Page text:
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Bulls won Game 2 because . . . `we played better,’ says Jordan

SHARE Bulls won Game 2 because . . . `we played better,’ says Jordan

The Chicago Bulls rebounded in Game 2 of the NBA Finals Friday. And because they did, their best-of-seven series with the Utah Jazz is knotted at one-game all.

Thanks to six offensive rebounds that produced eight points in the fourth quarter, the Bulls left the Delta Center with a 93-88 victory.Michael Jordan, who finished with a game-high 37 points, said the difference between Game 1 and Game 2 was fourth-quarter execution and defense.

"I think it was better overall play," Jordan said while reeling off things the Bulls were successful doing. "And I think we pounded the boards very well."

Chicago can claim its third consecutive and sixth overall league championship with victories Sunday, Wednesday and Friday at the United Center. Games 6 and 7, if necessary, will take place in Salt Lake City.

The Bulls, who avoided a 2-0 hole that has seen only the 1969 Boston Celtics and 1977 Portland Trail Blazers come back from in the championship round, almost fell victim to one of basketball's oldest on-court lessons.

To Chicago's defense, however, it wasn't exactly a textbook example of "live by the three, die by the three."

The twist? Only half of the metaphor can be traced to shots beyond the 3-point arc. Utah made three of them in the third quarter to erase a deficit that had grown to eight points. The Jazz, who missed all eight of their long-range attempts in Game 1, wound up making seven to climb back into contention.

The Bulls used a 3-point attack of their own in building a 50-46 halftime lead. Point production over the first 15 minutes and 45 seconds came in 1-2-3 fashion, as in Jordan, Scottie Pippen and Toni Kukoc.

It wasn't until Luc Longley made it 31-28 with a layup in the second quarter that someone other than the trio scored for Chicago. In fact, it took quite a while for the Bulls to obtain any additional contributions of significance.

Once they came, though, it made all the difference in the world.

Dennis Rodman played 11 minutes in the first half, but he didn't bring his game with him until it really mattered. The NBA's rebounding champion failed to grab a single board before the intermission. After the break, however, Rodman helped put the clamps on Jazz star Karl Malone, who finished with 16 points; pulled down nine rebounds (five offensive); and recorded two steals. He even made a 17-foot jumper to pull the Bulls even midway through the decisive fourth period.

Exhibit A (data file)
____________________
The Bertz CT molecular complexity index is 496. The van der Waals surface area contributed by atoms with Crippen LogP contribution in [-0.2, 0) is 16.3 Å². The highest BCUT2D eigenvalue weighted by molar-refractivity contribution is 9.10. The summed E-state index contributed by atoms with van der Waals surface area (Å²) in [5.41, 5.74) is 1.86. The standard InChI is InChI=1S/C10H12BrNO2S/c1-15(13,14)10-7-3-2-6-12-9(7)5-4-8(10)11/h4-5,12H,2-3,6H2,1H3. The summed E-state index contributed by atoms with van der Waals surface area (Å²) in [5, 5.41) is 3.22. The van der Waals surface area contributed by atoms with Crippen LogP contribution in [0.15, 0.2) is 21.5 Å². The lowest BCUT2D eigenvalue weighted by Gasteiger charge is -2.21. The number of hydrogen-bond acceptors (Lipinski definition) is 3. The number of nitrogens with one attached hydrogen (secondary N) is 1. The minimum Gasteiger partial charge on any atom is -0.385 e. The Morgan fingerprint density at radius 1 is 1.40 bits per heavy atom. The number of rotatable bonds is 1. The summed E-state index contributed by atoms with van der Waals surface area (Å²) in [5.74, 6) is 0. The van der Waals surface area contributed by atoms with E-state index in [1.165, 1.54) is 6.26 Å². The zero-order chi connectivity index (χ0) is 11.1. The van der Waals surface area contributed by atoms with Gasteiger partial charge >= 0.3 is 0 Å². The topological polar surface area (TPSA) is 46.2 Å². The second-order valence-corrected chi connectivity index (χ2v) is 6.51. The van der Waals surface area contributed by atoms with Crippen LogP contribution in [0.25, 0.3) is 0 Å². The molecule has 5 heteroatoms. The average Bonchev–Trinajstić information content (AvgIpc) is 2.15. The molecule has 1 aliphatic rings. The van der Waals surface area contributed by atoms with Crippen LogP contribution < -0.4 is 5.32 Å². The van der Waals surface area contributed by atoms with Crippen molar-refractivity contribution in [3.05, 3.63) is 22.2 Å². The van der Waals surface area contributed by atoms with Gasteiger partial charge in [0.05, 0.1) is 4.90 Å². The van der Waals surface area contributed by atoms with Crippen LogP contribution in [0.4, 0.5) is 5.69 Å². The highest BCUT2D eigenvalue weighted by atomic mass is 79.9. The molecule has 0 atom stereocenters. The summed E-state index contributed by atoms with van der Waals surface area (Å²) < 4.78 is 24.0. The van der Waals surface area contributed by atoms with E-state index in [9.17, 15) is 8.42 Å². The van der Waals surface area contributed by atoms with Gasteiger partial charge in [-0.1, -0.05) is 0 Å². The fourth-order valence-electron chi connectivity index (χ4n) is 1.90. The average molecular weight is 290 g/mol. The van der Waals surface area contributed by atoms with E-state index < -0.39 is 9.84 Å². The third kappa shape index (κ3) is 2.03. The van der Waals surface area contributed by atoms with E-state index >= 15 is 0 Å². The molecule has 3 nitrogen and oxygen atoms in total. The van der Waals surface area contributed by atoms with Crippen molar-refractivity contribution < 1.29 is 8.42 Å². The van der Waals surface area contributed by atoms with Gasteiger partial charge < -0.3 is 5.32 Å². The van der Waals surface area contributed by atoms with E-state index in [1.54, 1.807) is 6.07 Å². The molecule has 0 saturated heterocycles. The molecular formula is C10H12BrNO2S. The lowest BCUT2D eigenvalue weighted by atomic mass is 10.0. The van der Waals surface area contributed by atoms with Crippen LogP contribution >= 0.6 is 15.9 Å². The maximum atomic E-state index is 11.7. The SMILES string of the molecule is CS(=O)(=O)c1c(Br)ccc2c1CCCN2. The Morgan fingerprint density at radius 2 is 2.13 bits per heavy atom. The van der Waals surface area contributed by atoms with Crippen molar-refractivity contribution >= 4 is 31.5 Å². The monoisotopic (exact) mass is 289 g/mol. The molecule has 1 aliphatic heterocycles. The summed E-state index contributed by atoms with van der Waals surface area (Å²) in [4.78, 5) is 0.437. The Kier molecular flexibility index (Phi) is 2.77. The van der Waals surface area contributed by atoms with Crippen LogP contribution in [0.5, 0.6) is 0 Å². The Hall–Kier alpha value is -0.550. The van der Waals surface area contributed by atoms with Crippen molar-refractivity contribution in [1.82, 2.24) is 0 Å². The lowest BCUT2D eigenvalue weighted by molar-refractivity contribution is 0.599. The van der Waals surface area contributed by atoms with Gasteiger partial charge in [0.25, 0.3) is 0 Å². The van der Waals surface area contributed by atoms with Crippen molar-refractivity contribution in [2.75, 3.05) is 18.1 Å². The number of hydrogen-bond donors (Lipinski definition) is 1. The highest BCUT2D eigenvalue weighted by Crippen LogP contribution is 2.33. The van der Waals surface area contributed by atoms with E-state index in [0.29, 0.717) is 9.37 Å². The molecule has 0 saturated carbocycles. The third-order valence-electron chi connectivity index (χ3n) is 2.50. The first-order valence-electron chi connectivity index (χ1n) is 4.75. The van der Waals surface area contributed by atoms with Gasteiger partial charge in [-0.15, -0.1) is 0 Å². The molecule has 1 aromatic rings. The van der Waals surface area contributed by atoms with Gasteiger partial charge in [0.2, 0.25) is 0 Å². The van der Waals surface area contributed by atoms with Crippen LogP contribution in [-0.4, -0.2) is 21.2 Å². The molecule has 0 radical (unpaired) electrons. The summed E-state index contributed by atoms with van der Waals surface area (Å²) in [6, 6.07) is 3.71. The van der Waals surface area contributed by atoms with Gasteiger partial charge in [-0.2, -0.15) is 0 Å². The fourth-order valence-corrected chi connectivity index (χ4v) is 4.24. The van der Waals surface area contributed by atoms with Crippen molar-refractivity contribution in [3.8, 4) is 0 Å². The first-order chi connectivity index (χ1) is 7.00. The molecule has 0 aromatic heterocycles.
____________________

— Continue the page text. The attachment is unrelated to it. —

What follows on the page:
"When (the officials) let me play I can play Karl Malone any day of the week. When they call those touchy fouls I can't get in my groove," Rodman said. "I was out of sync in the first half, but in the second half I came out and started to play basketball."

The effort became contagious as Chicago went about snapping its four-game road losing streak in the playoffs. In the process, the Bulls put an end to a Jazz run of 60 games in which they prevailed after taking a lead into the fourth quarter.

The final 12 minutes have been a nightmare for Utah in this series. Over the first two games, the Bulls have held the Jazz to an average of 13.5 points in the fourth quarter. The statistic may put to rest any talk that the Bulls entered the series fatigued after their seven-game Eastern Conference showdown with Indiana.

And now, it seems, reports of Chicago's demise were premature. Jordan told folks wishing to write the Bulls off to go ahead and do so after Game 1. He and his teammates, however, weren't ready to give up what was theirs to defend.

The series, said coach Phil Jackson, is far from over.

"The first game was an overtime game, this game was nip and tuck right down to the final buzzer," he said. "These are two teams well matched and that have played a lot of games against each other. This is going to be some series."

Thus far, who could argue?